A tenured professor at Southern Utah University filed a lawsuit against university leaders on Tuesday after they demanded that he use "they/them" pronouns when referring to a nonbinary student in his class. The professor accused SUU leaders of violating his free speech rights, the Salt Lake Tribune reported.
The public university theater professor, Richard Bugg, filed the complaint against SUU's president, the dean of the Department of Theatre, Dance and Arts Administration, and others. The nonbinary student was not named in the case.
According to the lawsuit, the student requested on the first day of class that Bugg use the student's preferred "they/them" pronouns. The professor said he tried not to address the student using "she/her" pronouns, but that he "unintentionally did so two or three times."
Bugg stated that instead of using plural gender-neutral pronouns, he would be willing to use any "singular pronouns or proper name" the student desired.
The lawsuit stated, "Asking people to use plural pronouns to refer to individuals is one thing. Forcing them to do it is another and contrary to our rights of free speech."
Six days into the fall semester, the student filed a complaint against Bugg with SUU's Title IX Office. Another student stepped forward and filed a second complaint against the teacher for refusing to address the nonbinary student with the student's preferred pronouns.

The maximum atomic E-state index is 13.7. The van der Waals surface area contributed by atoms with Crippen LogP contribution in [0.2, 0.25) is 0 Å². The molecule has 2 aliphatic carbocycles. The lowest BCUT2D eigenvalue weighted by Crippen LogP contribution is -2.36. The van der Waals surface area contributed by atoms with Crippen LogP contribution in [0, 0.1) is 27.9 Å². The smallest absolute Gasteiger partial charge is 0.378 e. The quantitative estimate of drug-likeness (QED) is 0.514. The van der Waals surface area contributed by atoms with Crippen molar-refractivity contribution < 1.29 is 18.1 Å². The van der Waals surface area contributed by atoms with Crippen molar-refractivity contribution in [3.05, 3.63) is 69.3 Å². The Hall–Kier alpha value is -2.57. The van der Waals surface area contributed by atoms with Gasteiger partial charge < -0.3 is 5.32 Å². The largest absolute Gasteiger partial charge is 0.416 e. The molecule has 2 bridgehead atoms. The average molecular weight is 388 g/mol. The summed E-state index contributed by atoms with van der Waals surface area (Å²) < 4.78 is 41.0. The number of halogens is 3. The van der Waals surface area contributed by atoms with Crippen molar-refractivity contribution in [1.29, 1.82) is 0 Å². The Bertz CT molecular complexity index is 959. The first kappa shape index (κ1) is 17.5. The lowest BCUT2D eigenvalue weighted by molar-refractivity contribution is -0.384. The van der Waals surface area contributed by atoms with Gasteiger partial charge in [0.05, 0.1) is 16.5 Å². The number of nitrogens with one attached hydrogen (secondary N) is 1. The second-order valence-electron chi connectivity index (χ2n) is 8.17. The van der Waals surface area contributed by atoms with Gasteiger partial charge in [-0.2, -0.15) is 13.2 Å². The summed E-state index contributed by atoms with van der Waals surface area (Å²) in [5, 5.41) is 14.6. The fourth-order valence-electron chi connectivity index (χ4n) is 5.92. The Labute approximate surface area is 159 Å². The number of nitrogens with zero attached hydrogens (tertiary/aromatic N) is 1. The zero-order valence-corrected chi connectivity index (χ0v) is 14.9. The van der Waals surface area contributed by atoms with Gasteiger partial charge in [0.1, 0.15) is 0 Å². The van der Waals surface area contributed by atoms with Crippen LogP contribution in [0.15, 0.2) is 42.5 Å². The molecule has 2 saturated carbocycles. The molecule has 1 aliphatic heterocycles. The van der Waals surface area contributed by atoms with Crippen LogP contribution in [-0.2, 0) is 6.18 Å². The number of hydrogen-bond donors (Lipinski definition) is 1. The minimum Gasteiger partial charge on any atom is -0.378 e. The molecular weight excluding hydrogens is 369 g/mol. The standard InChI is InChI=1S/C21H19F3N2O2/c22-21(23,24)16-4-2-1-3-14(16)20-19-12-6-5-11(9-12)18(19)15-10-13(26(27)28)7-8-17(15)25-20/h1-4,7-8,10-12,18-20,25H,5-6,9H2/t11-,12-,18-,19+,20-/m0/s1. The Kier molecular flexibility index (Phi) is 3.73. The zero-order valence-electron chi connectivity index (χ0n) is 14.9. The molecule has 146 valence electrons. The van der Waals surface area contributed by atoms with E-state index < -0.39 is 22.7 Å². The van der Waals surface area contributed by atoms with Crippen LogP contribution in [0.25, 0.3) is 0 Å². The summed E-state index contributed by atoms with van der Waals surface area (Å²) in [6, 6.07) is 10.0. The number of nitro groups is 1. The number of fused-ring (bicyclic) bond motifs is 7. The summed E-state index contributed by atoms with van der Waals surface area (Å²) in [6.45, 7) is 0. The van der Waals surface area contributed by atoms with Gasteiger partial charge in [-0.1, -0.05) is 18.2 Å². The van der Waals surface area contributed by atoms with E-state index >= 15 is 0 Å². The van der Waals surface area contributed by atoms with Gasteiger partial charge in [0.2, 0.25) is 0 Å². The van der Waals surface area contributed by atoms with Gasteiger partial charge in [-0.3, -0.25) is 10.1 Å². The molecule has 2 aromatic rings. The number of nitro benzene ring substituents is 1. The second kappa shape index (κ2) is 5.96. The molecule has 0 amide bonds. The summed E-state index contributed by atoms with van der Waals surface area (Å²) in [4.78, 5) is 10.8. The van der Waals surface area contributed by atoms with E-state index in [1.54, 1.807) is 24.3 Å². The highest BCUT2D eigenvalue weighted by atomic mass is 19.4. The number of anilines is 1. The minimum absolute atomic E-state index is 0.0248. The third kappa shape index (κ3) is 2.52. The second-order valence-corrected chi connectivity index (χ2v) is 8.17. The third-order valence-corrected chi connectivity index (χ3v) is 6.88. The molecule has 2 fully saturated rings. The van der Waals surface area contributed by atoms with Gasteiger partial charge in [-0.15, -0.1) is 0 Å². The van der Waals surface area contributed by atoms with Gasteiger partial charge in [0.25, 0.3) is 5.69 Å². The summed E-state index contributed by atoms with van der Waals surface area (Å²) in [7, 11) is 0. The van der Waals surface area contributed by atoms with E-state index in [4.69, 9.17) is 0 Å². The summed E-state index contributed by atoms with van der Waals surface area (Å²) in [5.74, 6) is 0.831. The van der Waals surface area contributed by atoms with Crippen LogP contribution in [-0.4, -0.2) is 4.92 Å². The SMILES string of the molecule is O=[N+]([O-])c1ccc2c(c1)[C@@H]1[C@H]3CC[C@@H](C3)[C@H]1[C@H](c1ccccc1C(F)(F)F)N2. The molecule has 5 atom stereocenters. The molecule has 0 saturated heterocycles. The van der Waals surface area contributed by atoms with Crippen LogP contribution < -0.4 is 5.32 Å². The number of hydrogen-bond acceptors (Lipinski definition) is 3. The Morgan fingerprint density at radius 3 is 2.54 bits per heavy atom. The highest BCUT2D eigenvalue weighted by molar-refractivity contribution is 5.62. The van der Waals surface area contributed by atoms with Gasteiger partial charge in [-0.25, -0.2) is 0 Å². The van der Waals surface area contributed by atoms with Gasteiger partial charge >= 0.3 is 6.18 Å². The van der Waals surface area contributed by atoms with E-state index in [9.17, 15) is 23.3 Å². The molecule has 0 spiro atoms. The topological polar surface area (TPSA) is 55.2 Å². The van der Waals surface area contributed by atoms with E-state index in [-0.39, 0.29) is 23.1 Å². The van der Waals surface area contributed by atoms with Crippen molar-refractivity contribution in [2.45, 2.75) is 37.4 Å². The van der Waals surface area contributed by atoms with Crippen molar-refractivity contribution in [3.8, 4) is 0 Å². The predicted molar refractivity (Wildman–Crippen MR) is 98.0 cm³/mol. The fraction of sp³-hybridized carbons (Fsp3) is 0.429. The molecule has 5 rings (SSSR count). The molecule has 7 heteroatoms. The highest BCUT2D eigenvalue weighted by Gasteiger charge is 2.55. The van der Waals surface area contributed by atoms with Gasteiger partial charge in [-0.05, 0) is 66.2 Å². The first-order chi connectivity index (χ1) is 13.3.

The complaints caused SUU to launch an investigation into Bugg five days later.
In the meantime, the nonbinary student encouraged others attending Bugg's class to boycott the course. The student requested that the school offer students a substitute "shadow class."
As a result of the investigation, university leaders concluded in January 2022 that Bugg had allegedly violated school policy by discriminating and harassing a student based on gender identity.
Three months later, the university accused the professor of sexual harassment for refusing to use the nonbinary student's preferred pronouns. University officials considered it "conduct based on sex" that was "objectively offensive" and violated the student's access to equal education, the Salt Lake Tribune reported.
Kevin Price, the university's assistant vice president of human resources, issued sanctions against Bugg. The professor was ordered to attend a course on gender-neutral language.
Price ruled that if Bugg continued to refuse to use "they/them" to refer to the student, additional sanctions would be implemented, including his termination. The university also stated that his pay would be reduced if the school had to open additional courses to teach students who refused to sign up for his classes.
The complaint requested that the university release statements saying that Bugg did not violate school policy or Title IX by refusing to use a student's preferred pronouns.